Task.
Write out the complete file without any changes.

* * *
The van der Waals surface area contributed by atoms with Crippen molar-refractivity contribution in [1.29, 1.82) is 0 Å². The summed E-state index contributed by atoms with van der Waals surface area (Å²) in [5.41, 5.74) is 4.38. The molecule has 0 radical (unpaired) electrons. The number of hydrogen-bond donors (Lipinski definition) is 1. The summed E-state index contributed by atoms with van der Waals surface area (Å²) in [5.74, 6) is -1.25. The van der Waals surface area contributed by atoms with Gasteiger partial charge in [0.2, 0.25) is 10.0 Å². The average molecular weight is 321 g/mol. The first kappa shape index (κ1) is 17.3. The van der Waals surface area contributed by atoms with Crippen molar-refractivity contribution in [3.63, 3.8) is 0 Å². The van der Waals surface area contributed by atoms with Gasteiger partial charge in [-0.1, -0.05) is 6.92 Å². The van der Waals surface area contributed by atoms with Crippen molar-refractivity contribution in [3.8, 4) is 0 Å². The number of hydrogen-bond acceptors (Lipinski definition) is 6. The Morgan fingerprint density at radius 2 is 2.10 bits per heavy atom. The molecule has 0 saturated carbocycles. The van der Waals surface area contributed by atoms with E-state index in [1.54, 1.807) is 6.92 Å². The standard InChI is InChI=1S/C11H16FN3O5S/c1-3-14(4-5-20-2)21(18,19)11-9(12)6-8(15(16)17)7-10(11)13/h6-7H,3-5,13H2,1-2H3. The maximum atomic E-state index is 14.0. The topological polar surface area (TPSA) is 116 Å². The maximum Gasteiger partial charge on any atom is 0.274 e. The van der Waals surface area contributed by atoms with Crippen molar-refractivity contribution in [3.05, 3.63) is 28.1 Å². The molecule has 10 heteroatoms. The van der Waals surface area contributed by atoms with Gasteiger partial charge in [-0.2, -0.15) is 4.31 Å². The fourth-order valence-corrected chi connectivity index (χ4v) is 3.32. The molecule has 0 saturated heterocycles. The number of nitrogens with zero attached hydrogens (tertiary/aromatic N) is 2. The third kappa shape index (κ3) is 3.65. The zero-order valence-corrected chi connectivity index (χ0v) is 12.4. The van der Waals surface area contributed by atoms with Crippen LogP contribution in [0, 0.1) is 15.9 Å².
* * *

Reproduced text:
The van der Waals surface area contributed by atoms with Crippen molar-refractivity contribution in [1.29, 1.82) is 0 Å². The summed E-state index contributed by atoms with van der Waals surface area (Å²) in [5.41, 5.74) is 4.38. The molecule has 0 radical (unpaired) electrons. The number of hydrogen-bond donors (Lipinski definition) is 1. The summed E-state index contributed by atoms with van der Waals surface area (Å²) in [5.74, 6) is -1.25. The van der Waals surface area contributed by atoms with Gasteiger partial charge in [0.2, 0.25) is 10.0 Å². The average molecular weight is 321 g/mol. The first kappa shape index (κ1) is 17.3. The van der Waals surface area contributed by atoms with Crippen molar-refractivity contribution in [3.63, 3.8) is 0 Å². The van der Waals surface area contributed by atoms with Gasteiger partial charge in [-0.1, -0.05) is 6.92 Å². The van der Waals surface area contributed by atoms with Crippen molar-refractivity contribution in [3.8, 4) is 0 Å². The number of hydrogen-bond acceptors (Lipinski definition) is 6. The Morgan fingerprint density at radius 2 is 2.10 bits per heavy atom. The molecule has 0 saturated carbocycles. The van der Waals surface area contributed by atoms with E-state index in [1.54, 1.807) is 6.92 Å². The standard InChI is InChI=1S/C11H16FN3O5S/c1-3-14(4-5-20-2)21(18,19)11-9(12)6-8(15(16)17)7-10(11)13/h6-7H,3-5,13H2,1-2H3. The maximum atomic E-state index is 14.0. The topological polar surface area (TPSA) is 116 Å². The maximum Gasteiger partial charge on any atom is 0.274 e. The van der Waals surface area contributed by atoms with Crippen molar-refractivity contribution in [3.05, 3.63) is 28.1 Å². The molecule has 10 heteroatoms. The van der Waals surface area contributed by atoms with Gasteiger partial charge in [-0.2, -0.15) is 4.31 Å². The fourth-order valence-corrected chi connectivity index (χ4v) is 3.32. The molecule has 0 saturated heterocycles. The number of nitrogens with zero attached hydrogens (tertiary/aromatic N) is 2. The third kappa shape index (κ3) is 3.65. The zero-order valence-corrected chi connectivity index (χ0v) is 12.4. The van der Waals surface area contributed by atoms with Crippen LogP contribution in [0, 0.1) is 15.9 Å².